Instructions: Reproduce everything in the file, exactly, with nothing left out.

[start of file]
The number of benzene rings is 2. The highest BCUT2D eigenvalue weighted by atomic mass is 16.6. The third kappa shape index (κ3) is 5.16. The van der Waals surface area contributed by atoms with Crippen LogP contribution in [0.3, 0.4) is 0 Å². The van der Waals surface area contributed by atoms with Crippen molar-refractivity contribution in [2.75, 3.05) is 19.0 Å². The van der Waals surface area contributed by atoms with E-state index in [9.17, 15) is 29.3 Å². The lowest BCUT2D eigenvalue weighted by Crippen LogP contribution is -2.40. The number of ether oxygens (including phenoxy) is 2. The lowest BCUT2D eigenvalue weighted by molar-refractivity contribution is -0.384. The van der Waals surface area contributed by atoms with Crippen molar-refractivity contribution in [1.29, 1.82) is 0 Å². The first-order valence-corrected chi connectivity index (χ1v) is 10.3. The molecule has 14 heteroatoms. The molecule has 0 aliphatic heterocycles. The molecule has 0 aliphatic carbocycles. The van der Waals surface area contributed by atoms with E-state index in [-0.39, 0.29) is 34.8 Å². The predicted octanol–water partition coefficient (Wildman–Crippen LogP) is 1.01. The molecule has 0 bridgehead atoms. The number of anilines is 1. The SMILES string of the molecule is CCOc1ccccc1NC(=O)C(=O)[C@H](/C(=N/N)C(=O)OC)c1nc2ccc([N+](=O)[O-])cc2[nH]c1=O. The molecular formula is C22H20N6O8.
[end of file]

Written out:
The number of benzene rings is 2. The highest BCUT2D eigenvalue weighted by atomic mass is 16.6. The third kappa shape index (κ3) is 5.16. The van der Waals surface area contributed by atoms with Crippen LogP contribution in [0.3, 0.4) is 0 Å². The van der Waals surface area contributed by atoms with Crippen molar-refractivity contribution in [2.75, 3.05) is 19.0 Å². The van der Waals surface area contributed by atoms with E-state index in [9.17, 15) is 29.3 Å². The lowest BCUT2D eigenvalue weighted by Crippen LogP contribution is -2.40. The number of ether oxygens (including phenoxy) is 2. The lowest BCUT2D eigenvalue weighted by molar-refractivity contribution is -0.384. The van der Waals surface area contributed by atoms with Crippen molar-refractivity contribution in [1.29, 1.82) is 0 Å². The first-order valence-corrected chi connectivity index (χ1v) is 10.3. The molecule has 14 heteroatoms. The molecule has 0 aliphatic heterocycles. The molecule has 0 aliphatic carbocycles. The van der Waals surface area contributed by atoms with E-state index in [-0.39, 0.29) is 34.8 Å². The predicted octanol–water partition coefficient (Wildman–Crippen LogP) is 1.01. The molecule has 0 bridgehead atoms. The number of anilines is 1. The SMILES string of the molecule is CCOc1ccccc1NC(=O)C(=O)[C@H](/C(=N/N)C(=O)OC)c1nc2ccc([N+](=O)[O-])cc2[nH]c1=O. The molecular formula is C22H20N6O8.